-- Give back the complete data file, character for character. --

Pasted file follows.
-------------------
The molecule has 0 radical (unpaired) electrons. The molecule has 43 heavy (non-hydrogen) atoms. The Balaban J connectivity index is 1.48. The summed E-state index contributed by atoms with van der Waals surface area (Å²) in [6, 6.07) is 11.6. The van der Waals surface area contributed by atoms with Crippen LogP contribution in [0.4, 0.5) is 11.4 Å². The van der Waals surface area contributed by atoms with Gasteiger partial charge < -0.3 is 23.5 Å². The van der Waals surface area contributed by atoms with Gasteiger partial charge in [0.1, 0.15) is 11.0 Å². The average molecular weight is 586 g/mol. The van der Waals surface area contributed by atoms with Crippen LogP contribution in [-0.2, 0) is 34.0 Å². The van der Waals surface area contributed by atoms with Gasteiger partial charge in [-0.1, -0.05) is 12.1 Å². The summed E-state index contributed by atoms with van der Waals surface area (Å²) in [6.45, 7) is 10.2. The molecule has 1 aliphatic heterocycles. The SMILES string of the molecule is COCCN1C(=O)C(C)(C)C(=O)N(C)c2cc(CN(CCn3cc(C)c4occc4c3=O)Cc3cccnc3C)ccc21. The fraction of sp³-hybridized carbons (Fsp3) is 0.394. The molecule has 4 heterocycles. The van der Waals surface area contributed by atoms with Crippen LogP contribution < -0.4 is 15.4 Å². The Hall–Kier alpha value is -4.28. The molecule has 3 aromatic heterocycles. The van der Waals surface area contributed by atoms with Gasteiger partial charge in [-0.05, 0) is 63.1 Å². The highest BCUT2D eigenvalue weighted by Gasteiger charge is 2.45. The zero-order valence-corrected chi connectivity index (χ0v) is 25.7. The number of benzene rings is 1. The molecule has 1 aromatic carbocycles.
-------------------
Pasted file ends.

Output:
The molecule has 0 radical (unpaired) electrons. The molecule has 43 heavy (non-hydrogen) atoms. The Balaban J connectivity index is 1.48. The summed E-state index contributed by atoms with van der Waals surface area (Å²) in [6, 6.07) is 11.6. The van der Waals surface area contributed by atoms with Crippen LogP contribution in [0.4, 0.5) is 11.4 Å². The van der Waals surface area contributed by atoms with Gasteiger partial charge < -0.3 is 23.5 Å². The van der Waals surface area contributed by atoms with Gasteiger partial charge in [0.1, 0.15) is 11.0 Å². The average molecular weight is 586 g/mol. The van der Waals surface area contributed by atoms with Crippen LogP contribution in [-0.2, 0) is 34.0 Å². The van der Waals surface area contributed by atoms with Gasteiger partial charge in [-0.1, -0.05) is 12.1 Å². The summed E-state index contributed by atoms with van der Waals surface area (Å²) in [6.45, 7) is 10.2. The molecule has 1 aliphatic heterocycles. The SMILES string of the molecule is COCCN1C(=O)C(C)(C)C(=O)N(C)c2cc(CN(CCn3cc(C)c4occc4c3=O)Cc3cccnc3C)ccc21. The fraction of sp³-hybridized carbons (Fsp3) is 0.394. The molecule has 4 heterocycles. The van der Waals surface area contributed by atoms with Crippen LogP contribution < -0.4 is 15.4 Å². The Hall–Kier alpha value is -4.28. The molecule has 3 aromatic heterocycles. The van der Waals surface area contributed by atoms with Gasteiger partial charge in [-0.05, 0) is 63.1 Å². The highest BCUT2D eigenvalue weighted by Gasteiger charge is 2.45. The zero-order valence-corrected chi connectivity index (χ0v) is 25.7. The number of benzene rings is 1. The molecule has 1 aromatic carbocycles.